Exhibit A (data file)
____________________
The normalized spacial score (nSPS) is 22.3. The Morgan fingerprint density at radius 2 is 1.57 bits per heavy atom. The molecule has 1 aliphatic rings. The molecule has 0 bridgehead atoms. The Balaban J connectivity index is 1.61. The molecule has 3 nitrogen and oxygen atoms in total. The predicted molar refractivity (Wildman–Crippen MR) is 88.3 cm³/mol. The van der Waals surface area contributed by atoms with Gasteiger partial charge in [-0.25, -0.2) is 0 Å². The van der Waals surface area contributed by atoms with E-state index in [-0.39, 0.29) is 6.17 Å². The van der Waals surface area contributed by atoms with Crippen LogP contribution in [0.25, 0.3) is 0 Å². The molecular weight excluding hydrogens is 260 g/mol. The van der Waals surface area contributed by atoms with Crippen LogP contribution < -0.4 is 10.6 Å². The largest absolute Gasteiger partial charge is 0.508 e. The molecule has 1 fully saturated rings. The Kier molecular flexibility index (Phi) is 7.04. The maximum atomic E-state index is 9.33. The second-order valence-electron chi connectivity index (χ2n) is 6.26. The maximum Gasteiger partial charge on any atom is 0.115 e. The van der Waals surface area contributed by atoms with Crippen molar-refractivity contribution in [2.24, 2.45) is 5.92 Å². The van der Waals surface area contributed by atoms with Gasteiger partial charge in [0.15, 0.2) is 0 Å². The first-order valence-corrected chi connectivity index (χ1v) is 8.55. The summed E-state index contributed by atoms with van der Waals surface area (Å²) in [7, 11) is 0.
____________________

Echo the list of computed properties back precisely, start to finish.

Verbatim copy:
The normalized spacial score (nSPS) is 22.3. The Morgan fingerprint density at radius 2 is 1.57 bits per heavy atom. The molecule has 1 aliphatic rings. The molecule has 0 bridgehead atoms. The Balaban J connectivity index is 1.61. The molecule has 3 nitrogen and oxygen atoms in total. The predicted molar refractivity (Wildman–Crippen MR) is 88.3 cm³/mol. The van der Waals surface area contributed by atoms with Gasteiger partial charge in [-0.25, -0.2) is 0 Å². The van der Waals surface area contributed by atoms with E-state index in [-0.39, 0.29) is 6.17 Å². The van der Waals surface area contributed by atoms with Crippen LogP contribution in [0.25, 0.3) is 0 Å². The molecular weight excluding hydrogens is 260 g/mol. The van der Waals surface area contributed by atoms with Crippen LogP contribution < -0.4 is 10.6 Å². The largest absolute Gasteiger partial charge is 0.508 e. The molecule has 1 fully saturated rings. The Kier molecular flexibility index (Phi) is 7.04. The maximum atomic E-state index is 9.33. The second-order valence-electron chi connectivity index (χ2n) is 6.26. The maximum Gasteiger partial charge on any atom is 0.115 e. The van der Waals surface area contributed by atoms with Crippen molar-refractivity contribution in [2.24, 2.45) is 5.92 Å². The van der Waals surface area contributed by atoms with Gasteiger partial charge in [0.15, 0.2) is 0 Å². The first-order valence-corrected chi connectivity index (χ1v) is 8.55. The summed E-state index contributed by atoms with van der Waals surface area (Å²) in [7, 11) is 0.